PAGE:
Videos lost, and videos nasty

On November 23 1963, the day after John F Kennedy was shot, the first ever episode of my favourite TV show was broadcast here in the UK – “Doctor Who”.

I’ve been a fan of the programme all my life – in fact I think my earliest memory is of Jon Pertwee battling the Sea Devils as they rose out of the chilly water. If you haven’t heard of “Doctor Who” then there’s really not much time to explain. Basically, a guy with a screwdriver travels around time and space in a phone box, usually accompanied by a female “assistant” who falls over and twists her ankle.

Great *great* TV. And in 2005 it came back after umpteen years away, re-invigorated and re-imagined and better than ever before.

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Some of the early episodes of the show from the 1960s were junked by the BBC, because they thought at the time that no-one would ever want to watch old fashioned black-and-white television shows. When videotape and DVDs were invented they quickly realised their mistake, and started campaigns urging people to look down the back of the sofa, or in church hall crypts, hoping that someone, somewhere, had squirreled away recordings of the show.

I remember one day as I was hanging out on a Doctor Who fan forum (sorry, I don’t have a life) that someone suggested a novel solution to the problem of the missing episodes.

When the BBC first broadcast “Doctor Who” in 1963, electromagnetic signals travelling at virtually the speed of light were beamed into our living rooms, and onto our TV screens. But some of those signals bounced off Earth’s crust and shot up into the sky and forever onward. Within an hour they would be passing Jupiter, and five hours later they would escape our solar system.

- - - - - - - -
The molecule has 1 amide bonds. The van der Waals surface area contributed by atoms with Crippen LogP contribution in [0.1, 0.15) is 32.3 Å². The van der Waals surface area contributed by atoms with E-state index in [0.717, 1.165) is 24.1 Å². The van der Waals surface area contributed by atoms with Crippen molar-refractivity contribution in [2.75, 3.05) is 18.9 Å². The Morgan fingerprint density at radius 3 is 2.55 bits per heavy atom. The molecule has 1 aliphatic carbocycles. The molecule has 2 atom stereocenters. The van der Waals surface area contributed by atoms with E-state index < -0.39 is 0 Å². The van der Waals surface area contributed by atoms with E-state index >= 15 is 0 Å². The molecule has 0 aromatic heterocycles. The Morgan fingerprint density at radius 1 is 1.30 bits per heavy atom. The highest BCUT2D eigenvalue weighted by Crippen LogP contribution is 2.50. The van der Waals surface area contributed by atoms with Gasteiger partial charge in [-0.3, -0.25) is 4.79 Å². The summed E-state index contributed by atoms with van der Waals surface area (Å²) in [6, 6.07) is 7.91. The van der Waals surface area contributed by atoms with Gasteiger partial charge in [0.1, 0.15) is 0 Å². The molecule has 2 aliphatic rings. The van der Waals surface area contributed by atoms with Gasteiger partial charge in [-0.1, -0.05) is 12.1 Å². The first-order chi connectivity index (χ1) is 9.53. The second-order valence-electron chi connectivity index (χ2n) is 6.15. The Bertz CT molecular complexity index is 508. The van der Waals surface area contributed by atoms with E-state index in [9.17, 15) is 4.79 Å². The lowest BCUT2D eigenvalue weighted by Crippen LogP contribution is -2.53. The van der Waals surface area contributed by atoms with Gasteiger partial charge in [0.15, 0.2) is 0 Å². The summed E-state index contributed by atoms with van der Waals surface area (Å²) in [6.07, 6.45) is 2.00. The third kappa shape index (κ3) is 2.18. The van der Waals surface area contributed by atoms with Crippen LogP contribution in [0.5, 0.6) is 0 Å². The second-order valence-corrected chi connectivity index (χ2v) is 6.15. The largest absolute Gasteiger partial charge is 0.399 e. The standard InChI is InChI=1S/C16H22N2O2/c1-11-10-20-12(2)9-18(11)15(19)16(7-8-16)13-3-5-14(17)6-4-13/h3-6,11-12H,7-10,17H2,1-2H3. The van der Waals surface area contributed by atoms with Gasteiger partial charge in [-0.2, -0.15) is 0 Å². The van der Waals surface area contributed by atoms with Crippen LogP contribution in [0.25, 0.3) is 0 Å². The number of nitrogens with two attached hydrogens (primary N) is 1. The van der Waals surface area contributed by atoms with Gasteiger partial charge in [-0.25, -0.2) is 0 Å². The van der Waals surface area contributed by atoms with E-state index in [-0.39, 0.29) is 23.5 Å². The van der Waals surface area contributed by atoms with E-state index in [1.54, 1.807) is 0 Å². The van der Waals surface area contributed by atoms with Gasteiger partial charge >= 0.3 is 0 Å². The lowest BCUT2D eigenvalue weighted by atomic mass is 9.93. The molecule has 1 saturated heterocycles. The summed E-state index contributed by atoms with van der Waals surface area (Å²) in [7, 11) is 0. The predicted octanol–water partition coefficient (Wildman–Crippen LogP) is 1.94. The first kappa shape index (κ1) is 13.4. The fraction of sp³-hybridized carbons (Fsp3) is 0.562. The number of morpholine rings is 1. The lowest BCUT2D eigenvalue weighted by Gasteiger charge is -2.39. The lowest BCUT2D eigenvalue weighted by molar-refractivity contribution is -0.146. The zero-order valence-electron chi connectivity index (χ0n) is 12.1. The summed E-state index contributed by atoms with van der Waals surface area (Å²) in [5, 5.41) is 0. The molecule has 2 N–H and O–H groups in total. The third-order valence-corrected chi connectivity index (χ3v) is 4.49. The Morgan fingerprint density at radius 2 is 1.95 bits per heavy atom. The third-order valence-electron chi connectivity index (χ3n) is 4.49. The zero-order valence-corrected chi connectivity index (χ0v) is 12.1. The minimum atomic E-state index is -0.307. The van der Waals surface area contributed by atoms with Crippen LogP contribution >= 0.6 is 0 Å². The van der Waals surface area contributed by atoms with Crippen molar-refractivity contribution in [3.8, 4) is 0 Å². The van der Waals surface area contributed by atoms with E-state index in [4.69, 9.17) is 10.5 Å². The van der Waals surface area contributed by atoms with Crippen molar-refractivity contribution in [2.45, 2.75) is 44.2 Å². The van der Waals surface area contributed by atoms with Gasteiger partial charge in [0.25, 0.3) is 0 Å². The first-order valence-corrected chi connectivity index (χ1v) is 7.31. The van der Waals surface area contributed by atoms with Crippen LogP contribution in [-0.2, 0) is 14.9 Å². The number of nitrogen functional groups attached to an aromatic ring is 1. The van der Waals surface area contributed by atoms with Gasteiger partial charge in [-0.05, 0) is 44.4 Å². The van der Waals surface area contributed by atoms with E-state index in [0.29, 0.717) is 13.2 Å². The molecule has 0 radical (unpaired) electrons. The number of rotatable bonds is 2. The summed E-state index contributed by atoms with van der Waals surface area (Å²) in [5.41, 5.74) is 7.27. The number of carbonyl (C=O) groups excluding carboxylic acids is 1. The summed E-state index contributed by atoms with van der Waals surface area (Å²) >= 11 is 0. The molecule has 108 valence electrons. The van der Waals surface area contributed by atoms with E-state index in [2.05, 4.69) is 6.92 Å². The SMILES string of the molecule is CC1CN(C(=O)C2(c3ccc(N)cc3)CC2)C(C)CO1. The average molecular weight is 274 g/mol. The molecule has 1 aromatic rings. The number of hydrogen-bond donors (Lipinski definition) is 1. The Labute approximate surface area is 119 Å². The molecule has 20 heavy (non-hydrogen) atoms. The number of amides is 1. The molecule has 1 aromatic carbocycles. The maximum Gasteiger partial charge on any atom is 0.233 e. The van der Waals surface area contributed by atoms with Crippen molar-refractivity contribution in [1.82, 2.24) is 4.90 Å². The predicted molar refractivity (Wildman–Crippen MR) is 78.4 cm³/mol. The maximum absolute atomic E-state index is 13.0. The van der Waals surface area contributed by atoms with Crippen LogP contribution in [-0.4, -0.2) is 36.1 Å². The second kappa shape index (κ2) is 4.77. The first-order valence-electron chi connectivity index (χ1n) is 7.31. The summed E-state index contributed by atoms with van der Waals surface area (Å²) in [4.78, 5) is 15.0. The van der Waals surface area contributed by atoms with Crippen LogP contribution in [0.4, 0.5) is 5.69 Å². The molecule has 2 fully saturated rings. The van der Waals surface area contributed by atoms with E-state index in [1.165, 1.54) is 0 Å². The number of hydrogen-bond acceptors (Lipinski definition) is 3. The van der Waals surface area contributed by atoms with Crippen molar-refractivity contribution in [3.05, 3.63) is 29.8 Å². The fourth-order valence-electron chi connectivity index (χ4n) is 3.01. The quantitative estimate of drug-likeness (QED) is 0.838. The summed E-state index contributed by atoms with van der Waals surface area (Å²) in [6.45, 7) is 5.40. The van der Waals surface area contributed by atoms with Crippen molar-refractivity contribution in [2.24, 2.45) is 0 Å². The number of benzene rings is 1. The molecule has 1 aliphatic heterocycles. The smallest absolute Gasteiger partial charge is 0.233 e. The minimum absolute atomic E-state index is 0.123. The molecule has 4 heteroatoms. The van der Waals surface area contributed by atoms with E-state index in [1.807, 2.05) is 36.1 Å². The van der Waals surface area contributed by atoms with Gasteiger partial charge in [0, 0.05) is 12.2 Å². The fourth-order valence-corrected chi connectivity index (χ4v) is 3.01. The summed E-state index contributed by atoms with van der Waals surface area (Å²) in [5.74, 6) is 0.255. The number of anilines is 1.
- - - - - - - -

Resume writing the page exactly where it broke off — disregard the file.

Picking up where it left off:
The lost episodes of “Doctor Who” have been travelling through space for almost 45 years. As a light year is about 4 trillion miles (take a yard or two), that means they are about 180 trillion miles away.

All we need is a rocket, carrying a TV receiver and a video recorder, and get ahead of the signals. That could mean breaking the speed of light, of course, but for a chance to see “Doctor Who and the Massacre of St Bartholomew’s Eve” on my TV I think it’s worth it.

If we can’t do this, then the only people who are enjoying classic lost episodes of television shows like “Hancock’s Half Hour”, “Dad’s Army” and “The Quatermass Experiment” are bug-eyed monsters, supping their Pina Coladas on the edge of Betelgeuse 5.

I was thinking about this when I looked at the contents of my Gmail spam quarantine this morning and saw a parade of “Watch the video”-type malware emails:

Watch the video

It’s a pretty sad state of affairs. You have to wonder, if some alien race stumbles across the crumbling remains of the human civilisation in millions of years time, and its archaeological teams uncover the fragments of our email inboxes and spam quarantines – what are they going to make of us?

With only 1 in every 28 business emails legitimate, it’s unlikely that the personalities and achievements of Shakespeare, Mozart and Ghandi, or the talented folk of the BBC drama department in the 1960s, will outshine those of Paris, Lindsay and Angelina.

My message is this: Don’t watch the video nasties. Take a break from clicking on video links on your computer and do something more sociable, and less likely to harm your computer, instead.

And if you could look down the back of your sofa for the treasure missing from the TV archives that would be great. Thanks.

Graham Cluley is an award-winning keynote speaker who has given presentations around the world about cybersecurity, hackers, and online privacy. A veteran of the computer security industry since the early 1990s, he wrote the first ever version of Dr Solomon's Anti-Virus Toolkit for Windows, makes regular media appearances, and is the co-host of the popular "Smashing Security" podcast. Follow him on Twitter, Mastodon, Threads, Bluesky, or drop him an email.

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